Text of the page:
Southwark's ruling Labour group of councillors has published its proposal to merge Borough & Bankside Community Council with neighbouring Walworth and combine Bermondsey Community Council with Rotherhithe.
Southwark Council – then Liberal Democrat-led – established eight local community councils in 2003 to devolve some decision-making and provide a regular forum for consultation and debate.
Since then public meetings have been held in each area 6 or 7 times a year as well as separate meetings for local planning decisions.
For SE1 residents the two main community councils are Borough & Bankside (covering Cathedrals and Chaucer wards) and Bermondsey (for Grange, Riverside and South Bermondsey). Walworth Community Council covers a very small part of SE1 as well.
Earlier this year Southwark's current Labour administration instructed the cross-party Democracy Commission to come up with recommendations to alter the community council system to save £344,000 a year.
The commission is due to meet on Wednesday evening to draw up its final recommendations.
The commission, which has a built-in Labour majority, has now received a submission from the council's Labour group which proposes a reduction in the number of community councils from eight to five. The five community councils would each meet five times a year.
The Labour group proposes that the democracy commission should recommend:
• The merger of Borough & Bankside and Walworth Community Councils
• The merger of Bermondsey and Rotherhithe Community Councils
• The merger of Peckham and Nunhead & Peckham Rye Community Councils
• Retaining the current boundaries of Dulwich Community Council
• Retaining the current boundaries of Camberwell Community Council
The Labour group also proposes that community councils should lose their power to make decisions on local planning applications with two borough-wide planning sub-committees set up to handle some of the same workload.
However the Labour group has separately announced that it plans to introduce a Cleaner Greener Safer revenue budget, equating to £10,000 per ward, for community councils to allocate from 1 April 2012.
Until now community councils have only been able to spend Cleaner Greener Safer funds on capital projects and not to meet the ongoing costs of local schemes.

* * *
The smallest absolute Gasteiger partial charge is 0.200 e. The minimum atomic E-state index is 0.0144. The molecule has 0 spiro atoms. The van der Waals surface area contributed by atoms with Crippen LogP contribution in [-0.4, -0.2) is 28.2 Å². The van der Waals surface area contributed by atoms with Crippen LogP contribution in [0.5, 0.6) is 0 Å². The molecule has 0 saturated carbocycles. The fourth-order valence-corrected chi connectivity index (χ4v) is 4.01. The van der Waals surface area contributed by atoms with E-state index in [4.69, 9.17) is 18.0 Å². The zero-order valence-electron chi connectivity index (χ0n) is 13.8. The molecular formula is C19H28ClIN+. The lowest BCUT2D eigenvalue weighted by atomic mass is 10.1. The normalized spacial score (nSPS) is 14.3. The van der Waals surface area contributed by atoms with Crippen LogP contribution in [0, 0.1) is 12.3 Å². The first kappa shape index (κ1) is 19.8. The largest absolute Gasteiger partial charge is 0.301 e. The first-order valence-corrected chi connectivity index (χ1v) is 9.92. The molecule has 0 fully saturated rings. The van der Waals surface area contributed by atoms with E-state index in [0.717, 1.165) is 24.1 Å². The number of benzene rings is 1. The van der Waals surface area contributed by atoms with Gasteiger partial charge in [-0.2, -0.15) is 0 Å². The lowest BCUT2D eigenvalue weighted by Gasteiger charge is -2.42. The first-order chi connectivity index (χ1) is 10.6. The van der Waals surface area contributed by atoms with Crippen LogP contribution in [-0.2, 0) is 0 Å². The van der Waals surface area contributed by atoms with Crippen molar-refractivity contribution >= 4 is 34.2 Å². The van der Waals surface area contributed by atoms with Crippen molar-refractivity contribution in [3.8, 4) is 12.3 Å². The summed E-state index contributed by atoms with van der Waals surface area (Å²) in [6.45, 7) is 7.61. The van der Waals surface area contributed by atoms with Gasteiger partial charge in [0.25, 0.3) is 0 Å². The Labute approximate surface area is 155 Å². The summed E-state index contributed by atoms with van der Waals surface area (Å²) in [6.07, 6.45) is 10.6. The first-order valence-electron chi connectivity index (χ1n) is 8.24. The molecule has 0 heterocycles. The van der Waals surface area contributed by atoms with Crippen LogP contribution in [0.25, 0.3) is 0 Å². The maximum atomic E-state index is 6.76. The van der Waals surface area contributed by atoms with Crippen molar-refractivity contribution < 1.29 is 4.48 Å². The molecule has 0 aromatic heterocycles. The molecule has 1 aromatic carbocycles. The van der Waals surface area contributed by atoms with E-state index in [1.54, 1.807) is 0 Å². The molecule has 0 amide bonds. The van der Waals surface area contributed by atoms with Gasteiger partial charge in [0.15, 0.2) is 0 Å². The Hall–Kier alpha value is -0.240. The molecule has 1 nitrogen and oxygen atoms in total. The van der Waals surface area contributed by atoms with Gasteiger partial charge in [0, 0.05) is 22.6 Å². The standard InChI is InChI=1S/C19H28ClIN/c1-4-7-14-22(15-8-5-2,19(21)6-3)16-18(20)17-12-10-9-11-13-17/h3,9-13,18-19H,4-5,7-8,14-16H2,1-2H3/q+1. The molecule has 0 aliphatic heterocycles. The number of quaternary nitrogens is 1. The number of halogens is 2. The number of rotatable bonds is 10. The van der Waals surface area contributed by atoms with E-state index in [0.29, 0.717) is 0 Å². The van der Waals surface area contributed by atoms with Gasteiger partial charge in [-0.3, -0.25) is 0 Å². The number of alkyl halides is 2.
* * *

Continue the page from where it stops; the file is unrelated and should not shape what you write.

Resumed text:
"We have always been clear that despite massive cuts to our budget from the Tory Lib Dem Government, giving local people more of a say over decisions in their communities is an absolute priority – that is why we set up the Democracy Commission," says Cllr Abdul Mohamed, cabinet member for equalities and community engagement.
"Labour Councillors have been working side by side with Conservative and Lib Dem Councillors on the Democracy Commission.
"Community councils will be free to spend this money on anything that makes the local area cleaner, greener or safer."
The plans to reduce the number of community councils have been criticised by opposition councillors.
Cllr Paul Noblet, a Liberal Democrat member of the Democracy Commission, described the Labour proposals as "completely crazy".
"We're not blind to the fact that the council needs to make savings and community councils need to take their share," he told the London SE1 website.
"Talking to local people, when there's less money around, is a good way of making sure that the money we do have is really well spent."
He said that the plan to create one community council in the north-east of the borough "from Bermondsey Street to Rotherhithe Street" would make it difficult to attract residents from such a wide area to attend future meetings which are likely to be held at Canada Water Library, two tube stops away from the western end of Riverside ward at London Bridge.
He accepted that there was a legitimate argument that uniting Borough & Bankside with Walworth would encourage a greater focus on the Elephant & Castle, but warned that the northern and southern halves of the proposed area have different needs and priorities.
"Having a community council that stretches from Falcon Point to Addington Square is a completely crazy idea," he said.
Cllr Noblet said that the Lib Dems were considering a boycott of this week's Democracy Commission meeting.
"We – and the public – feel that our time has been wasted over the last six months."
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